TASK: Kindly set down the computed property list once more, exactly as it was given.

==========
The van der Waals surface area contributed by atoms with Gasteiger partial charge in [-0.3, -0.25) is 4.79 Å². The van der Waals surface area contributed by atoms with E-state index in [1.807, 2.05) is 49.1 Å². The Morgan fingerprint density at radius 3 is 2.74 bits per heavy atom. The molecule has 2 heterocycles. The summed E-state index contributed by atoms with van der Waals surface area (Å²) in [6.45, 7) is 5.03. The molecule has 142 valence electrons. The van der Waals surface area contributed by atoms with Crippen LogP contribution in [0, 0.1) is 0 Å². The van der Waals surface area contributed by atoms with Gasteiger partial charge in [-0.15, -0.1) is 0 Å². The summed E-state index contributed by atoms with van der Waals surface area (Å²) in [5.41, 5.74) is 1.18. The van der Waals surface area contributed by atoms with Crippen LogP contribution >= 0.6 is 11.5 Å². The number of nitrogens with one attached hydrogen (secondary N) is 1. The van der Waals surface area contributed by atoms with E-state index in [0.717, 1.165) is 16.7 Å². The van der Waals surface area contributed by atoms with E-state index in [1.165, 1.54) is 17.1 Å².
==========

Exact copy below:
The van der Waals surface area contributed by atoms with Gasteiger partial charge in [-0.3, -0.25) is 4.79 Å². The van der Waals surface area contributed by atoms with E-state index in [1.807, 2.05) is 49.1 Å². The Morgan fingerprint density at radius 3 is 2.74 bits per heavy atom. The molecule has 2 heterocycles. The summed E-state index contributed by atoms with van der Waals surface area (Å²) in [6.45, 7) is 5.03. The molecule has 142 valence electrons. The van der Waals surface area contributed by atoms with Crippen LogP contribution in [0, 0.1) is 0 Å². The van der Waals surface area contributed by atoms with Gasteiger partial charge in [-0.15, -0.1) is 0 Å². The summed E-state index contributed by atoms with van der Waals surface area (Å²) in [5.41, 5.74) is 1.18. The van der Waals surface area contributed by atoms with Crippen LogP contribution >= 0.6 is 11.5 Å². The number of nitrogens with one attached hydrogen (secondary N) is 1. The van der Waals surface area contributed by atoms with E-state index in [0.717, 1.165) is 16.7 Å². The van der Waals surface area contributed by atoms with E-state index in [1.165, 1.54) is 17.1 Å².